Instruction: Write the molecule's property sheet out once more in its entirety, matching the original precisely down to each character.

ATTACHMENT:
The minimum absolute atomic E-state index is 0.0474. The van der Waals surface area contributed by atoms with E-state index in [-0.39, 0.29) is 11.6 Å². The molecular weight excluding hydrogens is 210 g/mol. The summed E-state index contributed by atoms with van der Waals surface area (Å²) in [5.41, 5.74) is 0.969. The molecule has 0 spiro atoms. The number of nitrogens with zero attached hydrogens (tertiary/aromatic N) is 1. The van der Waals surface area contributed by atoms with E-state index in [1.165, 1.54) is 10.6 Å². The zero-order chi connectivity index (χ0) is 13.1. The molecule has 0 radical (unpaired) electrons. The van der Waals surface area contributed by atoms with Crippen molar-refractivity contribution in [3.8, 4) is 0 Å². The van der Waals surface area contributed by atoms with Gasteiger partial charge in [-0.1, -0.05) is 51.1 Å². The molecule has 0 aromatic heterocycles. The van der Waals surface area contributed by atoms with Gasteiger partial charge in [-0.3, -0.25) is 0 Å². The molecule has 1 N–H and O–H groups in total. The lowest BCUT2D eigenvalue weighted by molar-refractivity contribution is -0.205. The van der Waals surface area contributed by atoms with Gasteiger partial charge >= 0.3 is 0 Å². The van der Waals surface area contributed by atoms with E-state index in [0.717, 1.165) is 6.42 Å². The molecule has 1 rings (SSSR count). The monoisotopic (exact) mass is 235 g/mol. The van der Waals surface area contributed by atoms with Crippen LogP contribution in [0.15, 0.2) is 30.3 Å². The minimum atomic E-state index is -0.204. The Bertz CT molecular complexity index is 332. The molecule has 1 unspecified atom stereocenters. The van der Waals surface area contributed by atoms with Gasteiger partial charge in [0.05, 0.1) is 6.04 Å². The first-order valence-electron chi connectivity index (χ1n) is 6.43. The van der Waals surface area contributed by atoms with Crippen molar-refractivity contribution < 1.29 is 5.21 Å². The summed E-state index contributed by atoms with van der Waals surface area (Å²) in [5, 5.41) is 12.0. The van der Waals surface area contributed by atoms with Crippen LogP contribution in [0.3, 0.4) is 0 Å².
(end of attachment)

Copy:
The minimum absolute atomic E-state index is 0.0474. The van der Waals surface area contributed by atoms with E-state index in [-0.39, 0.29) is 11.6 Å². The molecular weight excluding hydrogens is 210 g/mol. The summed E-state index contributed by atoms with van der Waals surface area (Å²) in [5.41, 5.74) is 0.969. The molecule has 0 spiro atoms. The number of nitrogens with zero attached hydrogens (tertiary/aromatic N) is 1. The van der Waals surface area contributed by atoms with E-state index in [1.165, 1.54) is 10.6 Å². The zero-order chi connectivity index (χ0) is 13.1. The molecule has 0 radical (unpaired) electrons. The van der Waals surface area contributed by atoms with Crippen molar-refractivity contribution in [3.8, 4) is 0 Å². The van der Waals surface area contributed by atoms with Gasteiger partial charge in [-0.1, -0.05) is 51.1 Å². The molecule has 0 aromatic heterocycles. The van der Waals surface area contributed by atoms with Gasteiger partial charge in [-0.3, -0.25) is 0 Å². The molecule has 1 N–H and O–H groups in total. The lowest BCUT2D eigenvalue weighted by molar-refractivity contribution is -0.205. The van der Waals surface area contributed by atoms with Gasteiger partial charge >= 0.3 is 0 Å². The van der Waals surface area contributed by atoms with E-state index in [0.717, 1.165) is 6.42 Å². The molecule has 1 rings (SSSR count). The monoisotopic (exact) mass is 235 g/mol. The van der Waals surface area contributed by atoms with Crippen LogP contribution in [0.15, 0.2) is 30.3 Å². The minimum atomic E-state index is -0.204. The Bertz CT molecular complexity index is 332. The molecule has 1 unspecified atom stereocenters. The van der Waals surface area contributed by atoms with Gasteiger partial charge in [0.05, 0.1) is 6.04 Å². The first-order valence-electron chi connectivity index (χ1n) is 6.43. The van der Waals surface area contributed by atoms with Crippen molar-refractivity contribution < 1.29 is 5.21 Å². The summed E-state index contributed by atoms with van der Waals surface area (Å²) in [5, 5.41) is 12.0. The van der Waals surface area contributed by atoms with Crippen LogP contribution in [0.3, 0.4) is 0 Å².